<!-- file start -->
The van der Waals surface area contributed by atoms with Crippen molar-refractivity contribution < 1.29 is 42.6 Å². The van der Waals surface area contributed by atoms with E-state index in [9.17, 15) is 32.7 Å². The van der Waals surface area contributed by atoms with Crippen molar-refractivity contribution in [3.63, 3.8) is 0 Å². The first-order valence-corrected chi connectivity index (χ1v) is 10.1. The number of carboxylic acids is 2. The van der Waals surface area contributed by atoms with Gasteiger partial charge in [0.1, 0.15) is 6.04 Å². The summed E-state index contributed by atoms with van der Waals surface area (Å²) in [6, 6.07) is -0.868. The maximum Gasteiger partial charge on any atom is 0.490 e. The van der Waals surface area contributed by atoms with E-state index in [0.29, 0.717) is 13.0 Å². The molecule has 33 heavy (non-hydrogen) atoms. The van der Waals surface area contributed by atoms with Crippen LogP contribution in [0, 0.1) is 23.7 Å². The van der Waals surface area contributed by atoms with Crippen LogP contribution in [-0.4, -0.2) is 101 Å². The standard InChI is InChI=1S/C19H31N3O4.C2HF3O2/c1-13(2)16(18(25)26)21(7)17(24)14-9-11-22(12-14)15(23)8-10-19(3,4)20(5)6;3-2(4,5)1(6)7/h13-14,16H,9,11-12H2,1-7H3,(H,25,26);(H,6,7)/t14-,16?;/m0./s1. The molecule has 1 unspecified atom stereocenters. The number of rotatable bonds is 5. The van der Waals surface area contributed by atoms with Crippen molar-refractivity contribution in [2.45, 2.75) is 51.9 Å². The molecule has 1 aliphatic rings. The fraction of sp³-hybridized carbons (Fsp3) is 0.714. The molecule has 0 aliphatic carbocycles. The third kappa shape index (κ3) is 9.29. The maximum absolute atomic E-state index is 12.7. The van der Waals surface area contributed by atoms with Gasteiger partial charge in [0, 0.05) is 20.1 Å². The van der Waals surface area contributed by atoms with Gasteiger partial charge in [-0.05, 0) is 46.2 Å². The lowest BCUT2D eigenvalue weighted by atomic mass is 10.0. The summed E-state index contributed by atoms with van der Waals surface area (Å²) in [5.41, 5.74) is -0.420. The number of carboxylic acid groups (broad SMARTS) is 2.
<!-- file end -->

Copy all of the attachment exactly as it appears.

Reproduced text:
The van der Waals surface area contributed by atoms with Crippen molar-refractivity contribution < 1.29 is 42.6 Å². The van der Waals surface area contributed by atoms with E-state index in [9.17, 15) is 32.7 Å². The van der Waals surface area contributed by atoms with Crippen molar-refractivity contribution in [3.63, 3.8) is 0 Å². The first-order valence-corrected chi connectivity index (χ1v) is 10.1. The number of carboxylic acids is 2. The van der Waals surface area contributed by atoms with Gasteiger partial charge in [0.1, 0.15) is 6.04 Å². The summed E-state index contributed by atoms with van der Waals surface area (Å²) in [6, 6.07) is -0.868. The maximum Gasteiger partial charge on any atom is 0.490 e. The van der Waals surface area contributed by atoms with E-state index in [0.29, 0.717) is 13.0 Å². The molecule has 33 heavy (non-hydrogen) atoms. The van der Waals surface area contributed by atoms with Crippen LogP contribution in [0, 0.1) is 23.7 Å². The van der Waals surface area contributed by atoms with Crippen LogP contribution in [-0.4, -0.2) is 101 Å². The standard InChI is InChI=1S/C19H31N3O4.C2HF3O2/c1-13(2)16(18(25)26)21(7)17(24)14-9-11-22(12-14)15(23)8-10-19(3,4)20(5)6;3-2(4,5)1(6)7/h13-14,16H,9,11-12H2,1-7H3,(H,25,26);(H,6,7)/t14-,16?;/m0./s1. The molecule has 1 unspecified atom stereocenters. The number of rotatable bonds is 5. The van der Waals surface area contributed by atoms with Crippen molar-refractivity contribution in [2.45, 2.75) is 51.9 Å². The molecule has 1 aliphatic rings. The fraction of sp³-hybridized carbons (Fsp3) is 0.714. The molecule has 0 aliphatic carbocycles. The third kappa shape index (κ3) is 9.29. The maximum absolute atomic E-state index is 12.7. The van der Waals surface area contributed by atoms with Gasteiger partial charge in [0, 0.05) is 20.1 Å². The van der Waals surface area contributed by atoms with Gasteiger partial charge in [-0.05, 0) is 46.2 Å². The lowest BCUT2D eigenvalue weighted by atomic mass is 10.0. The summed E-state index contributed by atoms with van der Waals surface area (Å²) in [5.41, 5.74) is -0.420. The number of carboxylic acid groups (broad SMARTS) is 2.